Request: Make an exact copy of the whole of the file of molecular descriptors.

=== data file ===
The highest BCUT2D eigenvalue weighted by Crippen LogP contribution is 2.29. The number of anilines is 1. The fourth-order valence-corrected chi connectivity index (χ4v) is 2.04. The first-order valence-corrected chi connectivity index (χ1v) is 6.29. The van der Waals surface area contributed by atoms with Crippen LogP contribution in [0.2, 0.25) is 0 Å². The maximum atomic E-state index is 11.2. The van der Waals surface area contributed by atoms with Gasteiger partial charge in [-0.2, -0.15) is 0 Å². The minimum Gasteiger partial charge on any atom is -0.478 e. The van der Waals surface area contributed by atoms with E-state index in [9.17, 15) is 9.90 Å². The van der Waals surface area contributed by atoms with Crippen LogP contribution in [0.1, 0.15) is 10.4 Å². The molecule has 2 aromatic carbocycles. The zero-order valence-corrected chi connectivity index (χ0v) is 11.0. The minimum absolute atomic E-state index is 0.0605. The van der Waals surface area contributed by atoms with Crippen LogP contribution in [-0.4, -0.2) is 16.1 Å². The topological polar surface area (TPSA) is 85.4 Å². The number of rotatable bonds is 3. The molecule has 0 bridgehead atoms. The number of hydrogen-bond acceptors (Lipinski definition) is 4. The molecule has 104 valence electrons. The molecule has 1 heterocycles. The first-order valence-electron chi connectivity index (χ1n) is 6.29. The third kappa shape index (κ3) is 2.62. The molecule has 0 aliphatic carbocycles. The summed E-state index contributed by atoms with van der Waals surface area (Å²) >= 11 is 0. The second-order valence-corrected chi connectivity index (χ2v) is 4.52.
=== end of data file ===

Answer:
The highest BCUT2D eigenvalue weighted by Crippen LogP contribution is 2.29. The number of anilines is 1. The fourth-order valence-corrected chi connectivity index (χ4v) is 2.04. The first-order valence-corrected chi connectivity index (χ1v) is 6.29. The van der Waals surface area contributed by atoms with Crippen LogP contribution in [0.2, 0.25) is 0 Å². The maximum atomic E-state index is 11.2. The van der Waals surface area contributed by atoms with Gasteiger partial charge in [-0.2, -0.15) is 0 Å². The minimum Gasteiger partial charge on any atom is -0.478 e. The van der Waals surface area contributed by atoms with E-state index in [9.17, 15) is 9.90 Å². The van der Waals surface area contributed by atoms with Crippen LogP contribution in [0.1, 0.15) is 10.4 Å². The molecule has 2 aromatic carbocycles. The zero-order valence-corrected chi connectivity index (χ0v) is 11.0. The minimum absolute atomic E-state index is 0.0605. The van der Waals surface area contributed by atoms with Crippen LogP contribution in [-0.4, -0.2) is 16.1 Å². The topological polar surface area (TPSA) is 85.4 Å². The number of rotatable bonds is 3. The molecule has 0 bridgehead atoms. The number of hydrogen-bond acceptors (Lipinski definition) is 4. The molecule has 104 valence electrons. The molecule has 1 heterocycles. The first-order valence-electron chi connectivity index (χ1n) is 6.29. The third kappa shape index (κ3) is 2.62. The molecule has 0 aliphatic carbocycles. The summed E-state index contributed by atoms with van der Waals surface area (Å²) >= 11 is 0. The second-order valence-corrected chi connectivity index (χ2v) is 4.52.